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Araiza M.,National University of Costa Rica | Carrillo L.,Conservation Breeding Specialist Group Mexico | List R.,National Autonomous University of Mexico | Gonzalez C.A.L.,Autonomous University of Queretaro | And 7 more authors.
Conservation Biology | Year: 2012

Given the conflict with human interests that in many cases results in the extirpation of large carnivores, acceptance of their reintroduction is a considerable challenge. By the 1980s Mexican wolves (Canis lupus) were extinct in the wild. In 1998 a population was reintroduced in the Blue Range Mountains of New Mexico (U.S.A.). Efforts to reintroduce the species in Mexico have been ongoing since the late 1980s. Four teams working independently identified 6 areas in northern Mexico in the historic range of Mexican wolves, where reintroductions could potentially be successful. Each team used different methods and criteria to identify the areas, which makes it difficult to prioritize among these areas. Therefore, members of the different teams worked together to devise criteria for use in identifying priority areas. They identified areas with high, intermediate, and low potential levels of conflict between wolves and humans. Areas with low potential conflict had larger buffers (i.e., distance from human settlement to areas suitable for wolves) around human settlements than high- and intermediate-conflict areas and thus were thought most appropriate for the first reintroduction. High-conflict areas contained habitat associated with wolf presence, but were closer to human activity. The first reintroduction of Mexican wolves to Mexico occurred in October 2011 in one of the identified low-conflict areas. The identification of suitable areas for reintroduction represents a crucial step in the process toward the restoration of large carnivores. Choice of the first reintroduction area can determine whether the reintroduction is successful or fails. A failure may preclude future reintroduction efforts in a region or country. © 2012 Society for Conservation Biology.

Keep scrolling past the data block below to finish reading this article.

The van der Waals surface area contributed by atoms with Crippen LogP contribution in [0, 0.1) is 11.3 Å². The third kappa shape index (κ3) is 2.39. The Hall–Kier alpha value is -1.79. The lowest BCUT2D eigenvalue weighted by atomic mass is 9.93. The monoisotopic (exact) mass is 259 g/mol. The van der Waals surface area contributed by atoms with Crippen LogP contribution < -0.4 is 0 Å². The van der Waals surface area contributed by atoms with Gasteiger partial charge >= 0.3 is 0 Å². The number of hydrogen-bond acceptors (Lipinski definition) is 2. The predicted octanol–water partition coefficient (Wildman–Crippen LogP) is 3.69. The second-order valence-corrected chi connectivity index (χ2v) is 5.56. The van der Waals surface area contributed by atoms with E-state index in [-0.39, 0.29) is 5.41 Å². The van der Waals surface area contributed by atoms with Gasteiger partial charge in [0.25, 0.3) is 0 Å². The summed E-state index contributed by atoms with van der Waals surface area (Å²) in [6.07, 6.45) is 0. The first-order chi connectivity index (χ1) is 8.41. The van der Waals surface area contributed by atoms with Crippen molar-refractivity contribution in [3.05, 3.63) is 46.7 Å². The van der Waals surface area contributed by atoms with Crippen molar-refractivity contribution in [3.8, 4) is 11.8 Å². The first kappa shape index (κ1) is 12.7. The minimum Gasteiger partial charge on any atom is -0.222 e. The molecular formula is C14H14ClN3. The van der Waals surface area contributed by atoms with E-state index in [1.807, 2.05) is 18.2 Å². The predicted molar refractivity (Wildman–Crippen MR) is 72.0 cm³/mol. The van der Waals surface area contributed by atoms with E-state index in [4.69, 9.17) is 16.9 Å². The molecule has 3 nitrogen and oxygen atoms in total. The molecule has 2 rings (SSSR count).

Hulva P.,Charles University | Fornuskova A.,Academy of Sciences of the Czech Republic | Fornuskova A.,Masaryk University | Chudarkova A.,Charles University | And 5 more authors.
Molecular Ecology | Year: 2010

Here, we present a study of the Pipistrellus pipistrellus species complex, a highly diversified bat group with a radiation centre in the Mediterranean biodiversity hotspot. The study sample comprised 583 animals from 118 localities representatively covering the bats' range in the western Palearctic. We used fast-evolving markers (the mitochondrial D-loop sequence and 11 nuclear microsatellites) to describe the phylogeography, demography and population structure of this model taxon and address details of its diversification. The overall pattern within this group includes a mosaic of phylogenetically basal, often morphologically distant, relatively small and mostly allopatric demes in the Mediterranean Basin, as well as two sympatric sibling species in the large continental part of the range. The southern populations exhibit constant size, whereas northern populations show a demographic trend of growth associated with range expansion during the Pleistocene climate oscillations. There is evidence of isolation by distance and female philopatry in P. pipistrellus sensu stricto. Although the northern populations are reproductively isolated, we detected introgression events among several Mediterranean lineages. This pattern implies incomplete establishment of reproductive isolating mechanisms in these populations as well as the existence of a past reinforcement stage in the continental siblings. The occurrence of reticulations in the radiation centre among morphologically and ecologically derived relict demes suggests that adaptive unequal gene exchange within hybridizing populations could play a role in speciation and adaptive radiation within this group. © 2010 Blackwell Publishing Ltd.